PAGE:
- Since 1980, the cost of college has increased by more than 160%, but the earnings of young people have only increased by about 20%.
- 40% of people between 22 and 32 have less than $5,000 saved in their 401(k), which leaves them falling behind on saving for a secure retirement.
- 50% of millennials delayed buying a home due to financial constraints, compared to 23% of baby boomers.
As millennials and Generation Zers grow up facing tough economic times, the financial challenges that come with them aren’t always acknowledged. Younger adults still feel the desire to get married, purchase a home and start a family, and many feel embarrassed that they haven’t achieved these things yet. So, to open the door to a comfortable and engaging conversation, C.J. recommends asking them about their situation instead of telling them where you think they should be. Open-ended questions from a caring family member may turn into to a deep conversation regarding the roadblocks that are preventing a young adult from reaching their full potential.
Sharing Estate Planning Documents
While having conversations about estate planning is important, they can’t be had without the documents to support them. Here is a list of important documents for planning an estate:
- A power of attorney for financial affairs
- A power of attorney for healthcare
- A healthcare directive (living will)
- A will
- A revocable (living) trust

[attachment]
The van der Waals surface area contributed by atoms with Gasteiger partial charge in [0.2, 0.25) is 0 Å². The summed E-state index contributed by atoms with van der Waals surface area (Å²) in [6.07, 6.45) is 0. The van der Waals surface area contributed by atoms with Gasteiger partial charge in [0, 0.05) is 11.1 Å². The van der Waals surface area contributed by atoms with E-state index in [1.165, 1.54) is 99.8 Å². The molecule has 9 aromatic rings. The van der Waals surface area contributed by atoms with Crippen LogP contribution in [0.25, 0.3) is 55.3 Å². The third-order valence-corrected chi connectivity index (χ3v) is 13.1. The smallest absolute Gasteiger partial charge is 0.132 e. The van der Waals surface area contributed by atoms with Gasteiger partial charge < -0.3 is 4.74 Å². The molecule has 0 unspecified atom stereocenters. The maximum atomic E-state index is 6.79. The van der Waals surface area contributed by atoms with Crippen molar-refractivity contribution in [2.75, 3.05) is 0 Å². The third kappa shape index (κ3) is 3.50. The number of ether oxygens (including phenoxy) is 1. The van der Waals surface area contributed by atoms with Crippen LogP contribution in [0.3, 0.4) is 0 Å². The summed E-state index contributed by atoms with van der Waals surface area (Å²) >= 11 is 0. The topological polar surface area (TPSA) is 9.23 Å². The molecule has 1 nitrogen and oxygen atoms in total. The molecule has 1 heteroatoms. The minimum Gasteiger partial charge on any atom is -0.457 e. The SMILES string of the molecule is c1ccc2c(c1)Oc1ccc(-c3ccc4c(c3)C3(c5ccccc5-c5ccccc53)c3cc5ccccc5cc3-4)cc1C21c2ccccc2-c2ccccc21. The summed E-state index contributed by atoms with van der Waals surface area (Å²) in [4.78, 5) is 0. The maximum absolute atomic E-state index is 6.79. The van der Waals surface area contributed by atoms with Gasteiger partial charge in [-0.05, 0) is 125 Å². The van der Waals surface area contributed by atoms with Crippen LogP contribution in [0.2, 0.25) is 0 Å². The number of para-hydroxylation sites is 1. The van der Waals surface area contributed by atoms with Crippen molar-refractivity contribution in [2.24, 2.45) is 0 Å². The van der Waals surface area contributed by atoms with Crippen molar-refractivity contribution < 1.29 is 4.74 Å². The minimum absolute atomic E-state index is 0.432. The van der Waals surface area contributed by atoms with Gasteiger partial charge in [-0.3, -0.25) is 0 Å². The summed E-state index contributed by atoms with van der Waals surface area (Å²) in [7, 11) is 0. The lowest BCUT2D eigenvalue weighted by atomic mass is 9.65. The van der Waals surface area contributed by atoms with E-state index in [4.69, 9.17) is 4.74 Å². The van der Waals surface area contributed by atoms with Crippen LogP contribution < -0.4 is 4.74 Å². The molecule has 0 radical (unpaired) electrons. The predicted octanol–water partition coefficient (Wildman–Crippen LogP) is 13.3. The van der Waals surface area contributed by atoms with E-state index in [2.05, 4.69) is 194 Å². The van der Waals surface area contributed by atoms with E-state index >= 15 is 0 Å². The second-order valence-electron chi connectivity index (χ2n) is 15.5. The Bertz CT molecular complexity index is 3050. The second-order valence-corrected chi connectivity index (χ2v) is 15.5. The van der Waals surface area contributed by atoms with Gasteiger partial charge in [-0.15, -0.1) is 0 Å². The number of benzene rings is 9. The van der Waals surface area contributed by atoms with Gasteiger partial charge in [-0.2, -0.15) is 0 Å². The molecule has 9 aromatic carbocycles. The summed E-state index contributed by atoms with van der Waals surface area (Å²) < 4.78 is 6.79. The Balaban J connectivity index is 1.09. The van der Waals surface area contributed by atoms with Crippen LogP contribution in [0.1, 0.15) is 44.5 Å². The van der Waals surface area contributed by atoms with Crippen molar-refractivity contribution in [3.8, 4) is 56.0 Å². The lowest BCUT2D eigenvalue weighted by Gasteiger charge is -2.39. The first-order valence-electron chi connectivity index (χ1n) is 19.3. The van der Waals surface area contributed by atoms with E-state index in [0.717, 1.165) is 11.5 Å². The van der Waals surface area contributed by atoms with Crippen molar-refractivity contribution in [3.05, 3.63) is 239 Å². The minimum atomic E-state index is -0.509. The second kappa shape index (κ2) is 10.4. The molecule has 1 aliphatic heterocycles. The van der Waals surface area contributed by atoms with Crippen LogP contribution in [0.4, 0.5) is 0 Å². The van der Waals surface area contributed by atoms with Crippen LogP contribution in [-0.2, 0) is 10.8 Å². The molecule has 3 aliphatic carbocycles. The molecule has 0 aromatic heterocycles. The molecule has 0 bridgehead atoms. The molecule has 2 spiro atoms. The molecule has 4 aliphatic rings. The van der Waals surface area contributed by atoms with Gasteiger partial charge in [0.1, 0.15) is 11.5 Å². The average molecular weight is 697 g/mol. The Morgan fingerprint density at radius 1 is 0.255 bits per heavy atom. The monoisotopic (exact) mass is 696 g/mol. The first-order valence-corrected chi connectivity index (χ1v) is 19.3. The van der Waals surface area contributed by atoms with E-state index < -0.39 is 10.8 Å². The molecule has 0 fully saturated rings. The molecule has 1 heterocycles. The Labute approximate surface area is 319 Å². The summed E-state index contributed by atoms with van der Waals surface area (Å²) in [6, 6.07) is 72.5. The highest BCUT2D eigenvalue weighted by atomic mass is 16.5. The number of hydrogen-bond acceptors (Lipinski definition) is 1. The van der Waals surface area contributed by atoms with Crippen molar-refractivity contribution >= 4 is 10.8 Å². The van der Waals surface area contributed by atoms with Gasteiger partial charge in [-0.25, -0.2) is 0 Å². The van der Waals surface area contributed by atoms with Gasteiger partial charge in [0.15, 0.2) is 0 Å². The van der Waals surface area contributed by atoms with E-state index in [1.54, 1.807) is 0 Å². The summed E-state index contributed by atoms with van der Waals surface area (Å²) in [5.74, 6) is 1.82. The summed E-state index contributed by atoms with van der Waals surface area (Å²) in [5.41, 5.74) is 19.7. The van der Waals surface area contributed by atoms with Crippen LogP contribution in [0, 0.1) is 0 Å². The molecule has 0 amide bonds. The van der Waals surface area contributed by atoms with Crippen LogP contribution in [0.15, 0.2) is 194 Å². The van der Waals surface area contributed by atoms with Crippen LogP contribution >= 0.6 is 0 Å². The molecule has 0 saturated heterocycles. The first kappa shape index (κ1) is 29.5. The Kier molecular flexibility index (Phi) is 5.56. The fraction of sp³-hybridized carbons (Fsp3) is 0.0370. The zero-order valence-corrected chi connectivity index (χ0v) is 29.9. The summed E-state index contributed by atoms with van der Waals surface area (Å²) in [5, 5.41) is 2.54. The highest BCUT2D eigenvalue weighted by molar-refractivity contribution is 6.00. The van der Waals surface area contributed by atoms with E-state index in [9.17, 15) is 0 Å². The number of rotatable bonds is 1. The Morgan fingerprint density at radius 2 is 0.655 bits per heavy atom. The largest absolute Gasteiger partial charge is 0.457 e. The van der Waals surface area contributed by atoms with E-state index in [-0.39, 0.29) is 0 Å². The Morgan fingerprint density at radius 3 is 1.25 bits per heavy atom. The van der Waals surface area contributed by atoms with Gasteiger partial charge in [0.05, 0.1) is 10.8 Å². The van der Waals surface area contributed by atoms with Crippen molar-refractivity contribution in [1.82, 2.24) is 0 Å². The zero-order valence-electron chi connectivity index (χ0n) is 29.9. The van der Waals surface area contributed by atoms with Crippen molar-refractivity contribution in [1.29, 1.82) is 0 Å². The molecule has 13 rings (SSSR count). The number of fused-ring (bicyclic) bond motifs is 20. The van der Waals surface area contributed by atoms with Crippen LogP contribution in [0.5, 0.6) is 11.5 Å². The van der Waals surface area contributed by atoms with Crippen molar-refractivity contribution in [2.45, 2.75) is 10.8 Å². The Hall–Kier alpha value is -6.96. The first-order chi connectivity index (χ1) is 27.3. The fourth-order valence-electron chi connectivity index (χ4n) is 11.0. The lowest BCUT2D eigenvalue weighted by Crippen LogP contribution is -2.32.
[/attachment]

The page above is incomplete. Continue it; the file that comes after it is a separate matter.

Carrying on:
These documents are critical for family members who are appointed to roles such as power of attorney, executor of will or successor trustee. Because of this, it is essential to ensure that everyone who needs to know where these documents are has access to them. Without this knowledge, added stress and worry can come with an already challenging time that occurs when a family member passes away, or is facing serious health concerns.
Director of Baird Family Wealth Jaleigh White also spoke on how to start up conversations regarding someone’s estate plan. Since these discussions can be challenging for everyone involved, a safe way to address them is to use analogies, such as, “How am I going to handle your estate plan without a roadmap on how you want it to be done?” Hopefully, by sensitively using this tactic to start the conversation, you can eventually talk through what their major health and aging concerns might be.
Jaleigh concluded her presentation with the subject of cybersecurity and how important it is to help older adults with it. Teaching older generations about potential bad actors and scams could likely save them a lot of heartache. Along with this, a great tip is to have your loved one consider a password manager. By safely storing passwords in one location, you are mitigating potential problems that can arise once action needs to be taken on an estate.
To learn more, check out October’s Wealth Strategies video on generational wealth and estate planning. Your Baird Financial Advisor is also here to discuss the details of your unique situation. Our entire series of Wealth Strategies webinars is available online.
The information reflected on this page are Baird expert opinions today and are subject to change. The information provided here has not taken into consideration the investment goals or needs of any specific investor and investors should not make any investment decisions based solely on this information. Past performance is not a guarantee of future results. All investments have some level of risk, and investors have different time horizons, goals and risk tolerances, so speak to your Baird Financial Advisor before taking action.
Director of Baird Family Wealth
Manager of Wealth Planning Associates
Charitable Solutions Strategist, Baird Trust